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Roller Girls: Youth skaters get training from Sick Town adults
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Roller Girls: Youth skaters get training from Sick Town adults


After reading Victoria Jamieson’s New York Times bestselling graphic novel “Roller Girl” a group of three Corvallis students decided to start their own roller derby team in February.

The three, Linus Pauling Middle School sixth graders Ayla Kirsten and Ruby McQueen and Ruby’s sister Ginger McQueen, a third grader at Jefferson Elementary School, founded the Corvallis Crushers by passing out posters to their friends, and they have been leading weekly practices on Saturdays ever since.

Ruby, who skates under the name Poison Ivy, said they’ve learned the basics of roller derby from Jamieson’s book and by watching the local women’s roller derby team, the Sick Town Derby Dames.

And Saturday, six Sick Town skaters dropped by the Crushers' practice to offer some tips.

Ayla, who skates under the name Slady-Bug, said they were only expecting one member of the team to visit practice, so they were surprised when more of the team showed up.

“These are some of my favorite players so it’s cool to meet them in person,” she said.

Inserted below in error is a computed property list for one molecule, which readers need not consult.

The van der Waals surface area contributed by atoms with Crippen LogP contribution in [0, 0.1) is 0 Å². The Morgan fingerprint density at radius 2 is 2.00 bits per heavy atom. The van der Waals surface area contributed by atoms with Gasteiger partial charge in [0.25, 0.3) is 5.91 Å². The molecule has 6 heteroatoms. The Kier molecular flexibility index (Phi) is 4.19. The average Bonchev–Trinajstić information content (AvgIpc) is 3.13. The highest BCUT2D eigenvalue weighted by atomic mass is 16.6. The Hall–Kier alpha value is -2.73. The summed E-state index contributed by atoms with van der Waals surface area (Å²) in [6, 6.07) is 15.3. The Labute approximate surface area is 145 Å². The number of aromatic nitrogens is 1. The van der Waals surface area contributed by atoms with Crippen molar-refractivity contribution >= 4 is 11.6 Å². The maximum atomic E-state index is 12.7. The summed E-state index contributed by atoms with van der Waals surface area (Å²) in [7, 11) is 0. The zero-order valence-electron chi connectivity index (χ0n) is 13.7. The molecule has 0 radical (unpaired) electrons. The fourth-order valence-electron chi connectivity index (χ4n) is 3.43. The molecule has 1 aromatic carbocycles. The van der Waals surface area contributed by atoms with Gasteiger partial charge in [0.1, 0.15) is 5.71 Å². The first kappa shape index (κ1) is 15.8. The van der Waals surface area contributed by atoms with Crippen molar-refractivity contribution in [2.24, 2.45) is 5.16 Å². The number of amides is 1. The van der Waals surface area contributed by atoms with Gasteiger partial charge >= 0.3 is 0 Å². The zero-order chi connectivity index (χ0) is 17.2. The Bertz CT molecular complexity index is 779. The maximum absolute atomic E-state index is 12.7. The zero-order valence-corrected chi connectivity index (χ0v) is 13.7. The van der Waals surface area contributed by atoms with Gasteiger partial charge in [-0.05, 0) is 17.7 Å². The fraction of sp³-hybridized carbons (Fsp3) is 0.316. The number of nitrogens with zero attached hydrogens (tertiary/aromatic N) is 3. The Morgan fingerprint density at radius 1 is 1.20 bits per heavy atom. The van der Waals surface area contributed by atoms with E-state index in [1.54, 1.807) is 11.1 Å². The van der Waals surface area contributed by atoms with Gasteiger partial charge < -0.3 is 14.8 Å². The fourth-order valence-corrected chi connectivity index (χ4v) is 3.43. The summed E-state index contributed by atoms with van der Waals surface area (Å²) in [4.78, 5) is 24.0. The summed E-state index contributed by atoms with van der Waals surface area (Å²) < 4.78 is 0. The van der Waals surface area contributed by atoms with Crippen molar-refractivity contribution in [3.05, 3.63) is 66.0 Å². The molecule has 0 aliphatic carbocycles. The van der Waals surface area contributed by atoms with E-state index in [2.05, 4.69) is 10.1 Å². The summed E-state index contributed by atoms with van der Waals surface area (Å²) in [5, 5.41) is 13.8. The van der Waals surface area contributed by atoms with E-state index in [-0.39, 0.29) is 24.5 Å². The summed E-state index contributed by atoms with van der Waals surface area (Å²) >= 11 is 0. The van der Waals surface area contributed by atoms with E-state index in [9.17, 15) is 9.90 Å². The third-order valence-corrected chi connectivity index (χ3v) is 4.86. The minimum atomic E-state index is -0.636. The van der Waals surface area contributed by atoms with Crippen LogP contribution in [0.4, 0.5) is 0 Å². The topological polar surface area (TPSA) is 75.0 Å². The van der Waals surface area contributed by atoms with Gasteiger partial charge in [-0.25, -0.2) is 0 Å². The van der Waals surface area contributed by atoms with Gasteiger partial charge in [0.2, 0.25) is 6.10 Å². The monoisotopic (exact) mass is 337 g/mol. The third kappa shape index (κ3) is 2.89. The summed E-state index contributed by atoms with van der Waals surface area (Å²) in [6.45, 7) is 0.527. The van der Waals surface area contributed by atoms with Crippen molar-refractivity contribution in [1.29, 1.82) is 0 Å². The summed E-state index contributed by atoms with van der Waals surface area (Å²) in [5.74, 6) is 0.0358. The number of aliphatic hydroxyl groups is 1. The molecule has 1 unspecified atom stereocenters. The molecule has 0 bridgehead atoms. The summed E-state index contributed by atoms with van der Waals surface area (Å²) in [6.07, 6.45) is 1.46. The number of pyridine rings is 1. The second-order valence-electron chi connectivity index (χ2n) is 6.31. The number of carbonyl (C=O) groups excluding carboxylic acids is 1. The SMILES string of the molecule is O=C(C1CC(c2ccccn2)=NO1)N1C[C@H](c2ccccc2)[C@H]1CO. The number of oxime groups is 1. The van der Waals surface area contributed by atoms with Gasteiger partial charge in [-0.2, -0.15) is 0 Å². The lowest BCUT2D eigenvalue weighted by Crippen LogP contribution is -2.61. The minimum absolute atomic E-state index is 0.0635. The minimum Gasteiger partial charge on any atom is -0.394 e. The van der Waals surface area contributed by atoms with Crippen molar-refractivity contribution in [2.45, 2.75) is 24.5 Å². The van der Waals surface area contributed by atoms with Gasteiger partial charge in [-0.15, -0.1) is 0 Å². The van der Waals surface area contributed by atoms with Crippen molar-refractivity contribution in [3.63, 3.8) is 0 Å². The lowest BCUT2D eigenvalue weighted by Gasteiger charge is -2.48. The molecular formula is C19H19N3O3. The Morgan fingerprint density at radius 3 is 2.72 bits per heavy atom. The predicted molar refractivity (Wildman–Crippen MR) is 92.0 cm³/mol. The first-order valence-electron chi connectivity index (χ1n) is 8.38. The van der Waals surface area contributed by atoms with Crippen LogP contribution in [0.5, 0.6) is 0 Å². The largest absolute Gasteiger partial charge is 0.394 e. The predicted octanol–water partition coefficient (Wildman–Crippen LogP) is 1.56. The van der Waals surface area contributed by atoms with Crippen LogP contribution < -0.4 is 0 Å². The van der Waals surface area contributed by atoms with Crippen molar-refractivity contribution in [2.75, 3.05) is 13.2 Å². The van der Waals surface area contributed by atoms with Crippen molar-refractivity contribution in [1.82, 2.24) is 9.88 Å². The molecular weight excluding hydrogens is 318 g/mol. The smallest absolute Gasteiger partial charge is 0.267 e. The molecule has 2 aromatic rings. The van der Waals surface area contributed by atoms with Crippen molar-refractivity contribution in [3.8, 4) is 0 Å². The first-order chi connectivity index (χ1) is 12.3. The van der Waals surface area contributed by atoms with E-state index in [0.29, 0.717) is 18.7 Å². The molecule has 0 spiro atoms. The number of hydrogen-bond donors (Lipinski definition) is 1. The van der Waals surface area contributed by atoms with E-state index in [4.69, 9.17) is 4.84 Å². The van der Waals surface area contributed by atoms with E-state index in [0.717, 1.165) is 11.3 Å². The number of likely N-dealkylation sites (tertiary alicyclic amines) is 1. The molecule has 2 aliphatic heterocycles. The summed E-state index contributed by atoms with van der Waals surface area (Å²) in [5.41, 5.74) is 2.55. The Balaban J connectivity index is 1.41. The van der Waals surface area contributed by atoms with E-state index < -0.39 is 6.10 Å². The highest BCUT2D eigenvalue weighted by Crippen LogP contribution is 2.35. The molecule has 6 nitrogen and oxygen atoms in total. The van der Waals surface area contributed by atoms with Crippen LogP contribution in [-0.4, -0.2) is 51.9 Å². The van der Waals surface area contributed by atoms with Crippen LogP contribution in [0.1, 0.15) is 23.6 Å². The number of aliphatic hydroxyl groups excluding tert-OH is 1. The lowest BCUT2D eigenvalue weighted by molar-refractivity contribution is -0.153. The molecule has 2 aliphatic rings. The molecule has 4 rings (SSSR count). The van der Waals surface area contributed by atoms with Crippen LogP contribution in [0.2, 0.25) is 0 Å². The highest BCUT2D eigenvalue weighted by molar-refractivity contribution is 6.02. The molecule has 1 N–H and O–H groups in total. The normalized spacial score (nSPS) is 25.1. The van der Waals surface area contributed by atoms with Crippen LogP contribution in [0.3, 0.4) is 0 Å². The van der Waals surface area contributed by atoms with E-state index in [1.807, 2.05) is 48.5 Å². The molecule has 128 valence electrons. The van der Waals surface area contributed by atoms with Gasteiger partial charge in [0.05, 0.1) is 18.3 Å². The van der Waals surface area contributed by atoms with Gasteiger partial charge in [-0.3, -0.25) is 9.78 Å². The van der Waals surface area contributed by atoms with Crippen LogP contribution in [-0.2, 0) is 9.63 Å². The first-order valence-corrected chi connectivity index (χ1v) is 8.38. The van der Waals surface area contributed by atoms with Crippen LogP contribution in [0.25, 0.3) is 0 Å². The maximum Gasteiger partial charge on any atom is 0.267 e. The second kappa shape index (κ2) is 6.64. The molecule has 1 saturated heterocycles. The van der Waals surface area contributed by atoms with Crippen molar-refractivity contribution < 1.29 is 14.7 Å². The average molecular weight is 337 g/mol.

“It was cool to skate with them,” said Ginger, who skates under the name Ice Scream.

Ruby said the Crushers, which has nine skaters, has already learned a lot of the basics the Sick Town skaters were teaching them, but the more experienced skaters were able to give them some advice for fine-tuning their skills.

Blade Maiden, a skater with Sick Town, said the Sick Town squad used to have a junior team, but doesn’t anymore. She said the adults like supporting the Crushers because they are possible future Sick Town skaters.

“It was a lot of fun. We are seeing the next generation of derby skaters,” she said.

She added that initially only she had been planning to help out at the practice Saturday, but her teammates decided it would be fun to join in and surprise the girls.

Blade Maiden said one of roller derby’s main appeals is how much camaraderie develops on teams.

Ayla said being part of a team is also part of the sport’s appeal for the Crushers.

“It’s a really good team sport and there’s not a lot of women’s contact sports so it’s really cool,” she said.

Ruby said the team is planning to have its first bout over the summer.

Anthony Rimel covers weekend events, education, courts and crime and can be reached at, 541-758-9526, or via Twitter @anthonyrimel.


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